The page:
Household Hacks

It’s Me-Me Monday again.  We all do stuff around the house to make our lives easier, less expensive, or more pleasant.  For some of us, these habits are so ingrained we’re not aware of  them.

Today, I’m going to ask you to dig these hacks out of your subconscious to share with the rest of us.   I’ll share a couple of things I do.  I hope you’ll be inspired to share a few of your household secrets.

Cheap Household Cleaner:

What you need for this project:

32 oz. spray bottle
Ammonia
Tap Water

I mix up a weak ammonia and water solution to clean my counters, tubs, toilets, mirrors and anything else that needs cleaning.  I start with decent spray bottle.

Sprayco makes the best spray bottle I’ve ever purchased.  Visit their website here.  Walmart used to carry these sprayers, but I haven’t seen them there in a while.  At any rate, I start with a quality 32 ounce spray bottle.

The next item on the list is pure ammonia.  It usually costs less than $2.  Ammonia can be found on the same aisle as the other household cleaners.

*Use the same amount of caution with ammonia that you use with other household cleaners.  Ammonia is toxic if ingested…but so are most other household cleaners. 

The only other thing you need is tap water.  I use a very small amount of ammonia.  I’m talking less than 1/8 cup to approximately 30 ounces of water.  Too much ammonia will create something so strongly odored you can’t use it.

This solution will make your mirrors streak free, shine up your stainless steel appliances and much more.  It costs pennies compared to store bought cleaners.  Read more about ammonia as a safe cleaning agent here.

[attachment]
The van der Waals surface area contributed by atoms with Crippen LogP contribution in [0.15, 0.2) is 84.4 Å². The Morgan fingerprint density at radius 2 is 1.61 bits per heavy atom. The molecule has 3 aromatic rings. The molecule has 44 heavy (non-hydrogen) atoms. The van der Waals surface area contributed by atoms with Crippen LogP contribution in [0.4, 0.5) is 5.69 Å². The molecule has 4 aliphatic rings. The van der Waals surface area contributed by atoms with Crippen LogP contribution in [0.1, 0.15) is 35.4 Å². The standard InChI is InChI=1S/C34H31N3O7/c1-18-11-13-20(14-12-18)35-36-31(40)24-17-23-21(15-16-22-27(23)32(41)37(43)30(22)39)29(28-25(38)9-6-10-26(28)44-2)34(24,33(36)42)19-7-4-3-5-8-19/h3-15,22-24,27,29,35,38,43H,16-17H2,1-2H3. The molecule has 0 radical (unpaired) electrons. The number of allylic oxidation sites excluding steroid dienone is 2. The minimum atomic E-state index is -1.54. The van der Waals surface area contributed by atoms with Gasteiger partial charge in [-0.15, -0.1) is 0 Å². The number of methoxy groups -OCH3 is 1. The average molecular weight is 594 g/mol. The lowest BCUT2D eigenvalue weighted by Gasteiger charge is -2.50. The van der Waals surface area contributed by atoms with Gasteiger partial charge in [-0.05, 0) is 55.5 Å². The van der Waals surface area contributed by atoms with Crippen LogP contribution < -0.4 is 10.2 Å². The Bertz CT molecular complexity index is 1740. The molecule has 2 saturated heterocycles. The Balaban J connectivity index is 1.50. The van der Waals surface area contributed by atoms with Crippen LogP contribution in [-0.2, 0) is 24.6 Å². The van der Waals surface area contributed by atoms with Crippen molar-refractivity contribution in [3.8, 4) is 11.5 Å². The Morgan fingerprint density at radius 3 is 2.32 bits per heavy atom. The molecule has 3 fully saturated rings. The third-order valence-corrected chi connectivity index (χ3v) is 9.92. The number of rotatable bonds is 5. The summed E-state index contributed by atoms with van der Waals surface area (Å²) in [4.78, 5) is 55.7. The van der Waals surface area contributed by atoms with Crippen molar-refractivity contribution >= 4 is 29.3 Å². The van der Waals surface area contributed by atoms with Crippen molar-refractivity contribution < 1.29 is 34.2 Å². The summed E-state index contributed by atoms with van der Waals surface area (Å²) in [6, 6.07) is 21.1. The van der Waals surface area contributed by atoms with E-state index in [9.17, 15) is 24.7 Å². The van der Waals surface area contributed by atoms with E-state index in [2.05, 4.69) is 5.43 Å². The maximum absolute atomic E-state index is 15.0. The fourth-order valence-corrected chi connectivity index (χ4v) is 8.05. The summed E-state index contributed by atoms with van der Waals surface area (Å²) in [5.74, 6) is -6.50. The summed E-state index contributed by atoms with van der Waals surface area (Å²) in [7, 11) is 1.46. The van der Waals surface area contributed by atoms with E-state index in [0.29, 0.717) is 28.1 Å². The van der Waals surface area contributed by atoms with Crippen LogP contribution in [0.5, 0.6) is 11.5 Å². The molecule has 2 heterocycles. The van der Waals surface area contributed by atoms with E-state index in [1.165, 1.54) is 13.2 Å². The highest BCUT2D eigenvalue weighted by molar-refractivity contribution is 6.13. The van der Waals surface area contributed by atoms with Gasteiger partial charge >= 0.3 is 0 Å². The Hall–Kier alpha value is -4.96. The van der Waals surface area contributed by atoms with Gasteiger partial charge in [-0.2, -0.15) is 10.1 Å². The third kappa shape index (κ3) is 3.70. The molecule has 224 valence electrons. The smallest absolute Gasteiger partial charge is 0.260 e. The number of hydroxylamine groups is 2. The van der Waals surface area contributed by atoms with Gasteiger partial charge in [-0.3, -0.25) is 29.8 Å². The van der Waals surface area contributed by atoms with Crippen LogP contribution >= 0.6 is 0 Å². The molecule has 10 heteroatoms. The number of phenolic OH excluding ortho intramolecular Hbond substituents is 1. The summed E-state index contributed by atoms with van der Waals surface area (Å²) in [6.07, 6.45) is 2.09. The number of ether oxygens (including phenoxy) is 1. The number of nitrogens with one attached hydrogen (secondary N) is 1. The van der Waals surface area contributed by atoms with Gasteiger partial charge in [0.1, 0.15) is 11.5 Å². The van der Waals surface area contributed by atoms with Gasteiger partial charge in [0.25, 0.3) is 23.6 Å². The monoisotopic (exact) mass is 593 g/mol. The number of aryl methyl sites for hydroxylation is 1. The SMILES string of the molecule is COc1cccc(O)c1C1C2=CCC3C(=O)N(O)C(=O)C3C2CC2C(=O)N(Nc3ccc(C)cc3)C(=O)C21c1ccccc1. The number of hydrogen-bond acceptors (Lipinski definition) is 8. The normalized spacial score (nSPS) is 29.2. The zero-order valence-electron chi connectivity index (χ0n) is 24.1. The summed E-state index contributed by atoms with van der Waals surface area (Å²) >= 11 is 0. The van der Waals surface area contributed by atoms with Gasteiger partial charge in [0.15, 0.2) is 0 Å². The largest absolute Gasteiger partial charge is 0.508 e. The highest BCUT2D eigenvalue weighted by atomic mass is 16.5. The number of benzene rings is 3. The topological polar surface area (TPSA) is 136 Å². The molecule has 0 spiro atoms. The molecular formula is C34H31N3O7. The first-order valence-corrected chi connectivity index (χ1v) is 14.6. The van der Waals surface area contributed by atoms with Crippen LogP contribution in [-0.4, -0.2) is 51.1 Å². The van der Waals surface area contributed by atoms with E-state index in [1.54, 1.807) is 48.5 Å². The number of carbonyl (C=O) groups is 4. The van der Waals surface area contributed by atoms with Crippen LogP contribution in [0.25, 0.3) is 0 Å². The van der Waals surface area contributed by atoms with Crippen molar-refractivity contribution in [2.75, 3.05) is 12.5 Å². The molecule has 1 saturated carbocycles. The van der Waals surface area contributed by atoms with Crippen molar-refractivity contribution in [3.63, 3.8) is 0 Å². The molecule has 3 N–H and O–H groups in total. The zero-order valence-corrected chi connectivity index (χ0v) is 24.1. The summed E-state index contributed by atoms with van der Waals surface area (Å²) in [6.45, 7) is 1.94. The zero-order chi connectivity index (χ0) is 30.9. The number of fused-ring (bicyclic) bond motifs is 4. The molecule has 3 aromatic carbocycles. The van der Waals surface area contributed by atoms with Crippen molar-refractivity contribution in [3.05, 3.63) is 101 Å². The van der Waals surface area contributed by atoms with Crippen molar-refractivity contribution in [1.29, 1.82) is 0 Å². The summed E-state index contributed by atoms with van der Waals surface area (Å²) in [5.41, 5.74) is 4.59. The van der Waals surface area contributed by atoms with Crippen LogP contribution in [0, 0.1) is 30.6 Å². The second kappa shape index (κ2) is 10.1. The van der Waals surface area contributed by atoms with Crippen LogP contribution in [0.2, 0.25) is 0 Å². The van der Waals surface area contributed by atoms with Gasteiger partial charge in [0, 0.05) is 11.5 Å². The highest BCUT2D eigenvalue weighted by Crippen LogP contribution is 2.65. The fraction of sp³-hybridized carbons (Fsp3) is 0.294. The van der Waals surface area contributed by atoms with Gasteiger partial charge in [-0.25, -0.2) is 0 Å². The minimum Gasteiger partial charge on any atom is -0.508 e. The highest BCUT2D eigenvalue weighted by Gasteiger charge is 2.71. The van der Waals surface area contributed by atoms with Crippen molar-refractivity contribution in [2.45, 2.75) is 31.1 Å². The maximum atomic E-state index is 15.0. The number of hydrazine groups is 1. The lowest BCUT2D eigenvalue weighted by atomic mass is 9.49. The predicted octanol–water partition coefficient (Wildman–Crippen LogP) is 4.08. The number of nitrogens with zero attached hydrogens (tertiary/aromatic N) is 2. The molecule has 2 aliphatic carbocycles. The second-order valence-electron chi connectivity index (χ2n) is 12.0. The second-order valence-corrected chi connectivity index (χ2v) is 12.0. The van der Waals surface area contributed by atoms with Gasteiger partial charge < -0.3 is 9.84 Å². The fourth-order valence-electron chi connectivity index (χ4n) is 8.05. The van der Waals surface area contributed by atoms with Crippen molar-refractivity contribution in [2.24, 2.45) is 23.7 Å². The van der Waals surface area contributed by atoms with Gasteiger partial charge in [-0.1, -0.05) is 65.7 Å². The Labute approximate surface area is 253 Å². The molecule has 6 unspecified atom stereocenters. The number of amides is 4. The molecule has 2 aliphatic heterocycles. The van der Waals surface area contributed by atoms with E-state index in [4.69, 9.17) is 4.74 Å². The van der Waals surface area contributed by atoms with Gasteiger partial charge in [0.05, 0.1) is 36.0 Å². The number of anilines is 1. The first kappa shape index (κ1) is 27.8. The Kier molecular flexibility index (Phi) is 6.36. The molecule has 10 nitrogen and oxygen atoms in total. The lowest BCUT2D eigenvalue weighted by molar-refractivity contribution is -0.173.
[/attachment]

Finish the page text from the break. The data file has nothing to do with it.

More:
Freezing Casseroles:

What you need for this project:

Casserole dish
Aluminum foil
Non-stick Cooking Spray
Plastic freezer bags

Most casseroles make enough food to feed an army.  We eat two vegetable sides with each meal, so that makes the casserole go even further.  Leftovers are okay, but all the time?  Please.  With a little extra effort, casseroles can be frozen into meal-sized portions.

First, determine the “perfect” size for your family.  This 1 1/2 quart sized Corning Ware dish holds enough casserole for two meals.  I usually use two–but sometimes three–of these dishes per casserole I freeze.

Next, you need non-stick cooking spray and aluminum foil.  The store brand of both is fine.  Spray your casserole dish with cooking spray.

Line the dish with aluminum foil.  Leave enough foil overhang to lift the casserole out of the dish once it’s frozen.  Spray the foil with non-stick cooking spray.

Arrange the casserole in the dish.  This is where the extra work comes in.  If you’re making one of those layered casseroles, you’ll be doing the layering multiple times.

*If the casserole is topped with cheese, I freeze it without the cheese.  It can be added prior to cooking.  For some reason, the cheese on top doesn’t taste quite right after it’s been frozen.  If the casserole has cheese mixed in it, I go ahead and add the cheese.  It usually tastes okay.  

If all the ingredients in the casserole are cooked (i.e., none of them are raw meat), I freeze the casserole immediately.  If you’re not comfortable doing this, cook the casserole as directed, cool to room temperature and freeze.

Once the casseroles are frozen, lift them out of the dishes.

* Sometimes this takes a little coaxing.  Usually ten minutes on the counter does the trick.  If not, try running a little hot water in the sink and set the casserole dish in the water for just a few minutes.

Wrap the excess foil around the frozen brick of casserole.  Put the casseroles in freezer bags and label them with the name of the casserole and the date.  Stow them in the freezer until you’re ready to eat them.  It is recommended that frozen casseroles be eaten within two months of freezing.

 

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